We are grateful to the staff and pupils of Woodlands School and Glyn Derw High School for making this a very special day.

 

 

 

The Caerau Hillfort Dig 2015

A blog by Exploring the Past student and volunteer Midnight

On Monday 6th July I returned to the archaeological dig at Caerau Hillfort for the third year in a row. Together with my trusty support worker, and with trowel in hand, I was rearing to go.

Unlike previous years where the weather has been baking hot and extremely bright, the Monday was grey, overcast and we even had a few showers. However, this helped keep the dust from the digging to a minimum.

As there was insufficient space for me to layout for digging in Trench 3, I was assigned to sieving. I was using a large rectangular sieve set in a tripod structure to go through the buckets of soil from Trench 3 to start with. I didn’t find anything, unfortunately, but others have found pottery shards and the like in Trench 3 over the last 2 weeks.

Sieving at Trench 5a

Sieving at Trench 5a

After the break I was assigned to Trench 5a and with my lovely assistant Ellen (I do hope I’ve spelt that right), we used a similar large sieve to go through the soil coming from Trench 5a. Whilst Ellen found numerous bits of pottery and even a small fragment of bone, I only found a thick pottery sherd. Dating of these sherds is hesitant at present and we await the arrival of a pottery expert to assist with this.

Despite the showers and slightly lower temperature, today was productive and insightful, and I eagerly awaited tomorrow’s adventure!

Tuesday 7th was a wet world! As the wind guested and clouds moved across the sky, one minute sunny, the next gray; I sat under a small gazebo and washed finds from Trench 3. To wash finds you need a tray with the finds in, a tray with some newspaper laid down, a bowl of clean water and a toothbrush. Gently brushing the find with a damp toothbrush, the soil and debris on the find is removed to reveal what lies beneath. Warning, never dip the find in the water!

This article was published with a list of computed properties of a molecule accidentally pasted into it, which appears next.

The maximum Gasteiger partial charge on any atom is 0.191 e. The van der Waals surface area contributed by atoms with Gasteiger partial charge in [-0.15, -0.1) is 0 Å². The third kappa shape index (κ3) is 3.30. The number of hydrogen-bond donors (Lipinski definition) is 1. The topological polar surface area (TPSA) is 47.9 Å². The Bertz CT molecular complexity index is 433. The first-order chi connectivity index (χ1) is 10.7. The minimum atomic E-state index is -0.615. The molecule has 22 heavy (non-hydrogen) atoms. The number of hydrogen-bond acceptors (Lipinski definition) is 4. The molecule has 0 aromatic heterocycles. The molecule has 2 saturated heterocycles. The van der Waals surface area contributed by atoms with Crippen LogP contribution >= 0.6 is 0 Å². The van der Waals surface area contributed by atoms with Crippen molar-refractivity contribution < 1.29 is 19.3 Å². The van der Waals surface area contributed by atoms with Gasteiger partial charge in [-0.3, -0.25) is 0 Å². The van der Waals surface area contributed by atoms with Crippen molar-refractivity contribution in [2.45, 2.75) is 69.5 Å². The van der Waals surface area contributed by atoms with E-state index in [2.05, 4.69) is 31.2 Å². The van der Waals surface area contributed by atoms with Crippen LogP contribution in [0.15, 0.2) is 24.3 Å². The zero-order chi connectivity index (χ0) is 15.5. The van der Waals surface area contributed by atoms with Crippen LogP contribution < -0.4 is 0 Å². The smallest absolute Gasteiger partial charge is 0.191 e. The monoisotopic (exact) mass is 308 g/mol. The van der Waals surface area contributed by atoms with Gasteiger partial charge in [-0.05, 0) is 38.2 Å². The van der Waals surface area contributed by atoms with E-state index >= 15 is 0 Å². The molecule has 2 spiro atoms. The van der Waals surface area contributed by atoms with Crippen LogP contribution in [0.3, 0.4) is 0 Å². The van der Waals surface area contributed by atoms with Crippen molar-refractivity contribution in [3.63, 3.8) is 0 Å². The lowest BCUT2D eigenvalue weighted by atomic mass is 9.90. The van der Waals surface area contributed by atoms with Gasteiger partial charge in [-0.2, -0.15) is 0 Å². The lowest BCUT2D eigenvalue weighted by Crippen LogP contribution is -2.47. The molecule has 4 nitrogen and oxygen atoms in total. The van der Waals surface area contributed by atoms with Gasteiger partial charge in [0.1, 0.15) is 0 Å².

Cleaning finds under the Gazebo

Cleaning finds under the Gazebo

I worked mainly on different types of pottery and some bone fragments. The pottery was interesting and I mainly cleaned three types; thin, black ware; medium dark brown ware and thick coarse ware. We await a pottery specialist to accurately date there fragments but as they were found in a Roman age midden it’s fair to say they may be Roman in age. Some of these fragments had slightly visible patterns and faint ridges or lines as well as edges.

Cleaning finds is as important to an archaeological dig as the digging itself. Without careful logging, cleaning and preservation of the finds we would have little idea about the use and relative age of the site. It’s also exciting to hold something in your hand that may have last been held 100’s of years ago and wonder if it was a precious, cared for possession or if it was a ubiquitous transportation vessel and given as little thought then as the thought we give the bottles we drink out of today.

Digging square 33 in Trench 3

Digging square 33 in Trench 3


Wednesday was all about ‘square 33 and the hidden treasure’! Despite the rain and the gooey chocolate cake like mud, I was laid out in trench three, digging a Roman midden! We used a slightly different technique to dig here, excavating the midden in squares so that all finds could be recorded accurately.

I was allocated square 33 which was 50×50 cm and asked to dig down 10 cm’s; sieving as I went. At first the going was tough and the site seemed barren. However, I did find (after a couple of hours of digging) a small fragment of white bone, possibly animal; and a little while later a large fragment of Oxford pottery.

Digging is obviously the most important part and main focus of an archaeological dig. It’s important to be careful while digging not to accidentally destroy finds with over enthusiastic use of the trowel. It’s important to note this as one digs down through time.

Bone fragment

Bone fragment

While I didn’t finish my square in the time allocated, overall today was a productive and exciting day.

Midnight

CAER HEDZ

Our on-site animation studio ...

Our on-site animation studio …